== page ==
When it comes to the spirit of independence, has Manchester ever had it so good?
If you stop to look around, you’ll notice the city’s indie scene is absolutely flying at the moment – from operators to producers.
“Pretty inspiring stuff
Coffee, beer, food, fashion – all sectors where start-ups and do-it-yourselfers are managing to succeed.
In food, the fact that the city is supporting two regular street food events is pretty impressive. Guerrilla Eats and Beat Street are going toe-to-toe, but there seems to be no shortage of operators or punters lining up to be involved.
And I’ve talked before about the joys of the Manchester Arndale food market – one of the best spots for a cheap, quirky lunchtime feed or picking up some quality produce.
I recently called into Siam Smiles in Chinatown – a fantastic place which is half shop, half café, but which delivers some knock-out food at real value. The spicy pork soup at under £6 is a steal.
Along with the likes of Yuzu and I am Pho, Chris’ Coffee, these are the new wave of operators making Chinatown vibrant and interesting. When I went in, there was a queue of about 15 people hanging out the door, almost exclusively foodies and hipsters. The type of people you would normally see in the Northern Quarter, in fact. If this audience is now paying attention to Chinatown – historically Manchester’s home of family owned independent food businesses – that can only be a good thing.
In Salford this weekend, Cup North will become the first major coffee festival outside London, showcasing some of best independent coffee shops, roasteries and importers from across the north over two days.
And just in the last few weeks, I’ve visited a handful of new independent coffee shops in the city centre, such as Mug on John Dalton Street and PotKettleBlack in Barton Arcade.
Add that to the extensive range of caffeine providers in the Northern Quarter and you could probably have an indy coffee every day of the month at a different place each time.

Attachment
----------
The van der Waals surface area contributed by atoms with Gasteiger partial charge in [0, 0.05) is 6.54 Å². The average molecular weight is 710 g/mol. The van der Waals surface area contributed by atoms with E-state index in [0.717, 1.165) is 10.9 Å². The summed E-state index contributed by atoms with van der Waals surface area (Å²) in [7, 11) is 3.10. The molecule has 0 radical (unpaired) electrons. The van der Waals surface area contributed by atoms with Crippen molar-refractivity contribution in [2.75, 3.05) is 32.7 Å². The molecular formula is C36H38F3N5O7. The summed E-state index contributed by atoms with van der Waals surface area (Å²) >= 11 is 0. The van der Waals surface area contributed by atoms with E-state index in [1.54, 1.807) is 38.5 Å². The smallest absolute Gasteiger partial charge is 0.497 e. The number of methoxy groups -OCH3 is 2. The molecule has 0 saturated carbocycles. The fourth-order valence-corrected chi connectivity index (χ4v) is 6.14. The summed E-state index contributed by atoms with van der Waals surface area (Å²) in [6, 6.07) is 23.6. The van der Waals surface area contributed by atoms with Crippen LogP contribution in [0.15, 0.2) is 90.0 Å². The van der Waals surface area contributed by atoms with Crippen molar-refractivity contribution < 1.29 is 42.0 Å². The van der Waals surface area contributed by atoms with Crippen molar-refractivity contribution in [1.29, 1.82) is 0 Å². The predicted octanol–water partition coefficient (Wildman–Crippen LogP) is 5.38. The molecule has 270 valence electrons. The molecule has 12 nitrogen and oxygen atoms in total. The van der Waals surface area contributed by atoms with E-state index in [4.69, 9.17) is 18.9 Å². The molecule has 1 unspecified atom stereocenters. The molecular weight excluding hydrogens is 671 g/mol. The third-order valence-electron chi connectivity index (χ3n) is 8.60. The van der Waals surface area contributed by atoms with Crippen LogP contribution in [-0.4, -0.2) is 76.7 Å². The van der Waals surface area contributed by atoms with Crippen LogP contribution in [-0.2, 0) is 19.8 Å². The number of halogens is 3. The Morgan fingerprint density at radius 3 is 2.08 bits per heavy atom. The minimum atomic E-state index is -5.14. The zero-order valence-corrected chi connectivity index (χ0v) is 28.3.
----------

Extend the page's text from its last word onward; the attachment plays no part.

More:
While we’re on coffee by the way, you should check out the café in the newly-opened Rapha cycling shop in St Ann’s Square – a gem of a place.
Those who like something stronger probably went to the recent IndyManBeerCon at Victoria Baths, which had more than 4,000 people through the doors across a four-day weekend. More than 50 independent breweries were on show, many of which call Manchester their home.
Pretty inspiring stuff all round.
So why is Manchester such a hotbed for indies at the moment? It’s testament to the open-minded nature of the majority of city dwellers, I suppose. Yes, we like our big brands and familiar high street names, but we’re more than willing to take a punt on something new and a bit different.
I suppose it goes back as far as the Co-op pioneers (yes, I know it started in Rochdale, but it’s not that far away and Manchester is their official home nowadays…)
A city of self-starters with a willing audience and a fair-minded approach. The age-old mantra is ‘use them or lose them’.
And as a city, we mustn’t forget that. It’s what keeps us interesting, after all.